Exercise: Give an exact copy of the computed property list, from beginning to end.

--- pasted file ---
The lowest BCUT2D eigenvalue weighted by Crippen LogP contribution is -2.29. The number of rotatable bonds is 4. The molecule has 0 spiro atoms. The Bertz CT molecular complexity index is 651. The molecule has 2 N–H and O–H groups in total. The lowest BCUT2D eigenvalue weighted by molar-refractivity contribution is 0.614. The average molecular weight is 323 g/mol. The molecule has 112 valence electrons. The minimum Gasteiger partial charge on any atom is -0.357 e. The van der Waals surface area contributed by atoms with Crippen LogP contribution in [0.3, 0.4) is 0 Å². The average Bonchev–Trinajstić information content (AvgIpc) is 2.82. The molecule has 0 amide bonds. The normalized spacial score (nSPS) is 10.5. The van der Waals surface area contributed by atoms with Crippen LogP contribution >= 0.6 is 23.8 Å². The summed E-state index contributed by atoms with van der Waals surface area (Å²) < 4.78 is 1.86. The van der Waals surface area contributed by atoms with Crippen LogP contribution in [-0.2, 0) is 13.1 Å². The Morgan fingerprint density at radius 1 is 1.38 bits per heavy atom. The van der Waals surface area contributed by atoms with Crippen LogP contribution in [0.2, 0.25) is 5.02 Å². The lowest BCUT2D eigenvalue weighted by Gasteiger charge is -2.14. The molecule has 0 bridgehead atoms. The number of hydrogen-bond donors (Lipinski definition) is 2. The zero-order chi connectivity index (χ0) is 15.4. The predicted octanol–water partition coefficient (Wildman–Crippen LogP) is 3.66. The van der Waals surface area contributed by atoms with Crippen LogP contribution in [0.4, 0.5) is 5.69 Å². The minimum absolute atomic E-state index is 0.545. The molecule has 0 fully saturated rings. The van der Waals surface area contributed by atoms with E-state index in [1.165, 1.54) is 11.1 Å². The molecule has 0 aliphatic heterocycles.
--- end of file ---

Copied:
The lowest BCUT2D eigenvalue weighted by Crippen LogP contribution is -2.29. The number of rotatable bonds is 4. The molecule has 0 spiro atoms. The Bertz CT molecular complexity index is 651. The molecule has 2 N–H and O–H groups in total. The lowest BCUT2D eigenvalue weighted by molar-refractivity contribution is 0.614. The average molecular weight is 323 g/mol. The molecule has 112 valence electrons. The minimum Gasteiger partial charge on any atom is -0.357 e. The van der Waals surface area contributed by atoms with Crippen LogP contribution in [0.3, 0.4) is 0 Å². The average Bonchev–Trinajstić information content (AvgIpc) is 2.82. The molecule has 0 amide bonds. The normalized spacial score (nSPS) is 10.5. The van der Waals surface area contributed by atoms with Crippen LogP contribution >= 0.6 is 23.8 Å². The summed E-state index contributed by atoms with van der Waals surface area (Å²) < 4.78 is 1.86. The van der Waals surface area contributed by atoms with Crippen LogP contribution in [-0.2, 0) is 13.1 Å². The Morgan fingerprint density at radius 1 is 1.38 bits per heavy atom. The van der Waals surface area contributed by atoms with Crippen LogP contribution in [0.2, 0.25) is 5.02 Å². The lowest BCUT2D eigenvalue weighted by Gasteiger charge is -2.14. The molecule has 0 bridgehead atoms. The number of hydrogen-bond donors (Lipinski definition) is 2. The zero-order chi connectivity index (χ0) is 15.4. The predicted octanol–water partition coefficient (Wildman–Crippen LogP) is 3.66. The van der Waals surface area contributed by atoms with Crippen LogP contribution in [0.4, 0.5) is 5.69 Å². The minimum absolute atomic E-state index is 0.545. The molecule has 0 fully saturated rings. The van der Waals surface area contributed by atoms with E-state index in [1.165, 1.54) is 11.1 Å². The molecule has 0 aliphatic heterocycles.